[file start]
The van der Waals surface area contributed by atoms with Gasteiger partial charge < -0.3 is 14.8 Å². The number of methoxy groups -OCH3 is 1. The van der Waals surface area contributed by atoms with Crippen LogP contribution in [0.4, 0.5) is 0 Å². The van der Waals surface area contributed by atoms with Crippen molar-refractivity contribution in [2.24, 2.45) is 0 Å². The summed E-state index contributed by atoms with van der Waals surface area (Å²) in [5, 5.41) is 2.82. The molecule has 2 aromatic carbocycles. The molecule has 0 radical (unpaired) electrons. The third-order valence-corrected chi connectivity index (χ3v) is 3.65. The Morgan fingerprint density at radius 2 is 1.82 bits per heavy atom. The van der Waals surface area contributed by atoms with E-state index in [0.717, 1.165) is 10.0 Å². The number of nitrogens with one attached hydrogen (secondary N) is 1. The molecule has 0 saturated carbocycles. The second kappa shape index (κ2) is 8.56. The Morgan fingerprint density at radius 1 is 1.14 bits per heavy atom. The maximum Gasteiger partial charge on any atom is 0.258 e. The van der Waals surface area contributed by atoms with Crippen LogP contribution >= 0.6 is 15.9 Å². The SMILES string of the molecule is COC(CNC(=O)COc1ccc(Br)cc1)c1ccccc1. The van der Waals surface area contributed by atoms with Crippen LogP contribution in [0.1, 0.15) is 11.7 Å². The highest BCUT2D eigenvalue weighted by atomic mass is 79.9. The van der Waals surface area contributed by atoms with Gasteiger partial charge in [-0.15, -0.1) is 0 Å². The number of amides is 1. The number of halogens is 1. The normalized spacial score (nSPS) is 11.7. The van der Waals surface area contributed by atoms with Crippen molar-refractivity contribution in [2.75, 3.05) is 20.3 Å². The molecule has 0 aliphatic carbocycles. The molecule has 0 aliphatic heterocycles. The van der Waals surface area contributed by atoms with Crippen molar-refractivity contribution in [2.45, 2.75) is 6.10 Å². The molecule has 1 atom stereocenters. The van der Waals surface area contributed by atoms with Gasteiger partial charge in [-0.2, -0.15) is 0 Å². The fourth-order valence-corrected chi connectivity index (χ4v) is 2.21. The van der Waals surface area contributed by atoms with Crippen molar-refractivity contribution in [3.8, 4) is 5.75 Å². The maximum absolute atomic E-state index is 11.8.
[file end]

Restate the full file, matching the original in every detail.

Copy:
The van der Waals surface area contributed by atoms with Gasteiger partial charge < -0.3 is 14.8 Å². The number of methoxy groups -OCH3 is 1. The van der Waals surface area contributed by atoms with Crippen LogP contribution in [0.4, 0.5) is 0 Å². The van der Waals surface area contributed by atoms with Crippen molar-refractivity contribution in [2.24, 2.45) is 0 Å². The summed E-state index contributed by atoms with van der Waals surface area (Å²) in [5, 5.41) is 2.82. The molecule has 2 aromatic carbocycles. The molecule has 0 radical (unpaired) electrons. The third-order valence-corrected chi connectivity index (χ3v) is 3.65. The Morgan fingerprint density at radius 2 is 1.82 bits per heavy atom. The van der Waals surface area contributed by atoms with E-state index in [0.717, 1.165) is 10.0 Å². The number of nitrogens with one attached hydrogen (secondary N) is 1. The molecule has 0 saturated carbocycles. The second kappa shape index (κ2) is 8.56. The Morgan fingerprint density at radius 1 is 1.14 bits per heavy atom. The maximum Gasteiger partial charge on any atom is 0.258 e. The van der Waals surface area contributed by atoms with Crippen LogP contribution >= 0.6 is 15.9 Å². The SMILES string of the molecule is COC(CNC(=O)COc1ccc(Br)cc1)c1ccccc1. The van der Waals surface area contributed by atoms with Crippen LogP contribution in [0.1, 0.15) is 11.7 Å². The highest BCUT2D eigenvalue weighted by atomic mass is 79.9. The van der Waals surface area contributed by atoms with Gasteiger partial charge in [-0.15, -0.1) is 0 Å². The number of amides is 1. The number of halogens is 1. The normalized spacial score (nSPS) is 11.7. The van der Waals surface area contributed by atoms with Crippen molar-refractivity contribution in [2.75, 3.05) is 20.3 Å². The molecule has 0 aliphatic carbocycles. The molecule has 0 aliphatic heterocycles. The van der Waals surface area contributed by atoms with Crippen molar-refractivity contribution in [2.45, 2.75) is 6.10 Å². The molecule has 1 atom stereocenters. The van der Waals surface area contributed by atoms with Gasteiger partial charge in [-0.2, -0.15) is 0 Å². The fourth-order valence-corrected chi connectivity index (χ4v) is 2.21. The van der Waals surface area contributed by atoms with Crippen molar-refractivity contribution in [3.8, 4) is 5.75 Å². The maximum absolute atomic E-state index is 11.8.